If you’re a hand therapist, you need to know your hand creases. Creases make splints more functional, and they’re helpful to include in your documentation.
The 5 creases every hand therapist should know include
- Distal palmer crease
- Proximal palmer crease
- Thenar Crease
- Wrist crease
- MP and IP crease
These are the basic wrist creases. Click below to download a free PDF.
In addition there are 3 wrist creases, 2 borders (radial and ulnar), and sometimes the MP or MCP crease is called the palmar digital crease.
Splinting and hand creases
Discussing hand creases is important, because the creases of the hand will help you splint without patterns.
If you want to learn how to splint without patterns read my book here.
When splinting, you should always splint while maintaining function. If you want to immobilize the wrist but maintain function of the thumb, the thenar crease should not be splinted.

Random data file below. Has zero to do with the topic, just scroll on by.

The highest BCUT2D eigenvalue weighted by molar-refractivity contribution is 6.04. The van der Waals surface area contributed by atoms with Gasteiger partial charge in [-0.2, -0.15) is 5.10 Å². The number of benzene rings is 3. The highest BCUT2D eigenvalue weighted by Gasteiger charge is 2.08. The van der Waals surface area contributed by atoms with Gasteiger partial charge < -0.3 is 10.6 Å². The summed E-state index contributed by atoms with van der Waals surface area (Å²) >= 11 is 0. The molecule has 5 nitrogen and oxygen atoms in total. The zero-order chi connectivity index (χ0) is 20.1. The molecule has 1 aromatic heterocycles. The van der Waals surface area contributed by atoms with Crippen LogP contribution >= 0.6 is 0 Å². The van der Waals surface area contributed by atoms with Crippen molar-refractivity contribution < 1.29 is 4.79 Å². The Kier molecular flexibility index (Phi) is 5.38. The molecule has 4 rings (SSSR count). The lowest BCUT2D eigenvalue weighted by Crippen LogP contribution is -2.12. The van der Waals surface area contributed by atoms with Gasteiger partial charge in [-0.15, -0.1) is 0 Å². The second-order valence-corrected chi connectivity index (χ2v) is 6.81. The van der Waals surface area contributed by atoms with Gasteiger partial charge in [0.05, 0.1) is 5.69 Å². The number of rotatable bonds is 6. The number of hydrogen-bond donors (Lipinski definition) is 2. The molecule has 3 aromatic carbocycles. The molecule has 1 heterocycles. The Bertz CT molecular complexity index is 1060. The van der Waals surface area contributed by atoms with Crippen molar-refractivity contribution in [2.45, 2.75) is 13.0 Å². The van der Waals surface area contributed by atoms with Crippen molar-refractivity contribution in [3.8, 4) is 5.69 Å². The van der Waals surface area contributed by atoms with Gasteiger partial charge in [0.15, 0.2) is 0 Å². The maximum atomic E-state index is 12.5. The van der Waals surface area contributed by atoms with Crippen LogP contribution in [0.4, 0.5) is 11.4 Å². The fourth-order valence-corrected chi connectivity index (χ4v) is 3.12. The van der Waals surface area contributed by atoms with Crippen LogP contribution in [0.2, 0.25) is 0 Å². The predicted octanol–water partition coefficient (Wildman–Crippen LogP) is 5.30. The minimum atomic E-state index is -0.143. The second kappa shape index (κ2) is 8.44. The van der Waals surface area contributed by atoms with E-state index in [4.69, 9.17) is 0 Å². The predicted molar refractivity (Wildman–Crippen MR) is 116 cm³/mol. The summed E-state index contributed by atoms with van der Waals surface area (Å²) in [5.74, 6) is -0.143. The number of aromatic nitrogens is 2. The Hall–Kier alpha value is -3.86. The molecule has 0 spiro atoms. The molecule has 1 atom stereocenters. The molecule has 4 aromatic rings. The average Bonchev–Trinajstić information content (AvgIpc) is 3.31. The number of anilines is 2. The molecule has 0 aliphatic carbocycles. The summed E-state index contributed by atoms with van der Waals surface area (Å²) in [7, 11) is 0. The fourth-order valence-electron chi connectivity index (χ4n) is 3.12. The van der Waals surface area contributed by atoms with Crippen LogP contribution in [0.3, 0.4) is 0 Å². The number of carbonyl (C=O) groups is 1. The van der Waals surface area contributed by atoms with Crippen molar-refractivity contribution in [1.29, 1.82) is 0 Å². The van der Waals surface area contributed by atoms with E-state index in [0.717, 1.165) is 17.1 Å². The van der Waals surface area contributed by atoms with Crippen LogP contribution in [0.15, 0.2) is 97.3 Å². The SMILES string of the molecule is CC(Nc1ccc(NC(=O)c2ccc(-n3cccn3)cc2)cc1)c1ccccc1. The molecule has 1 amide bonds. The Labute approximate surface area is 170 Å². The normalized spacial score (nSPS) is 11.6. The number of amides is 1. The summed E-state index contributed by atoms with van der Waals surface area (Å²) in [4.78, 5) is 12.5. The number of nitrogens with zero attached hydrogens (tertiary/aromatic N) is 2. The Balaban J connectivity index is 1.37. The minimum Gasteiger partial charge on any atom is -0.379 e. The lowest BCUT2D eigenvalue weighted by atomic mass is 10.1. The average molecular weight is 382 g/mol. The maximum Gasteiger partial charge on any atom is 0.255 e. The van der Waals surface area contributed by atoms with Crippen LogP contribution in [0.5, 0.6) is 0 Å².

The same goes for the other creases.
For example, if you’re fabricating a wrist cockup splint, the thumb and MP joints should be able to move freely. If these joints do not move freely, your patient may feel pain, discomfort, or develop skin breakdown.
The wrist crease
There are 3 creases at the wrist. This is important because if you are splinting the elbow but want the wrist to move freely, you should splint below the most proximal wrist crease.
The most proximal wrist crease allows for 90 degrees of wrist flexion, so splinting below it allows full ROM of the wrist.
Documenting hand creases
In you do hand therapy documentation, at times you will need to identify important areas of the hand by using the relevant crease.
You might say, “Patient was splinted below the distal palmer crease to allow functional movement of the MP joints.”
You might also document creases when splinting to show that you attempted to reduce pressure or skin breakdown.
The creases of the hand are the landmarks for splinting. They give you a guide to know where to splint and they can be helpful for documentation.
I hope this article was helpful. Don’t forget to read my book on splinting without patterns.
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David is the lead editor of OT Focus. He has been practicing as an Occupational Therapist since 2013. He specializes in acute care, hand therapy, and ergonomics.